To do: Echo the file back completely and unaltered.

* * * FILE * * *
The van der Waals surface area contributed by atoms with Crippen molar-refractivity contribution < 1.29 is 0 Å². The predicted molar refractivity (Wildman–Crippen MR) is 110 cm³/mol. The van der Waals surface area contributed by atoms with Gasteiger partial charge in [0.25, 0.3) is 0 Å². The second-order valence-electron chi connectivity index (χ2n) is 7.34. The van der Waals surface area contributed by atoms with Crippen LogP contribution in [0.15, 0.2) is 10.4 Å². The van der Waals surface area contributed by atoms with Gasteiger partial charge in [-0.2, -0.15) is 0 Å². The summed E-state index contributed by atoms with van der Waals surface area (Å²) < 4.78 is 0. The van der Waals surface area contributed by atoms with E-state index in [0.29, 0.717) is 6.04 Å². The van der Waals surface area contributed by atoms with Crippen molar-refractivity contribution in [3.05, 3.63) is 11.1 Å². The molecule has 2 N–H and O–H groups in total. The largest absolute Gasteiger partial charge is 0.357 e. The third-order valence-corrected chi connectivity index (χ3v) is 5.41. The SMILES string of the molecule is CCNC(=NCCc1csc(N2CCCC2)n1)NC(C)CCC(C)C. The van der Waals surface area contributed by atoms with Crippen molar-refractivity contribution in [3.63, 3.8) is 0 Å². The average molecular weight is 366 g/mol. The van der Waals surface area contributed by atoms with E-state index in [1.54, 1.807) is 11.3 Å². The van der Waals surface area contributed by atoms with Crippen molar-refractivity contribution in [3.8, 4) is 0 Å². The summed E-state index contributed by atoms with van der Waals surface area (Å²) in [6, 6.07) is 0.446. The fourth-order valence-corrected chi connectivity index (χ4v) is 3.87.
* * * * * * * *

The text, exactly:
The van der Waals surface area contributed by atoms with Crippen molar-refractivity contribution < 1.29 is 0 Å². The predicted molar refractivity (Wildman–Crippen MR) is 110 cm³/mol. The van der Waals surface area contributed by atoms with Gasteiger partial charge in [0.25, 0.3) is 0 Å². The second-order valence-electron chi connectivity index (χ2n) is 7.34. The van der Waals surface area contributed by atoms with Crippen LogP contribution in [0.15, 0.2) is 10.4 Å². The van der Waals surface area contributed by atoms with Gasteiger partial charge in [-0.2, -0.15) is 0 Å². The summed E-state index contributed by atoms with van der Waals surface area (Å²) < 4.78 is 0. The van der Waals surface area contributed by atoms with E-state index in [0.29, 0.717) is 6.04 Å². The van der Waals surface area contributed by atoms with Crippen molar-refractivity contribution in [3.05, 3.63) is 11.1 Å². The molecule has 2 N–H and O–H groups in total. The largest absolute Gasteiger partial charge is 0.357 e. The third-order valence-corrected chi connectivity index (χ3v) is 5.41. The SMILES string of the molecule is CCNC(=NCCc1csc(N2CCCC2)n1)NC(C)CCC(C)C. The van der Waals surface area contributed by atoms with Crippen molar-refractivity contribution in [3.63, 3.8) is 0 Å². The average molecular weight is 366 g/mol. The van der Waals surface area contributed by atoms with E-state index in [1.54, 1.807) is 11.3 Å². The van der Waals surface area contributed by atoms with Crippen molar-refractivity contribution in [3.8, 4) is 0 Å². The summed E-state index contributed by atoms with van der Waals surface area (Å²) in [6, 6.07) is 0.446. The fourth-order valence-corrected chi connectivity index (χ4v) is 3.87.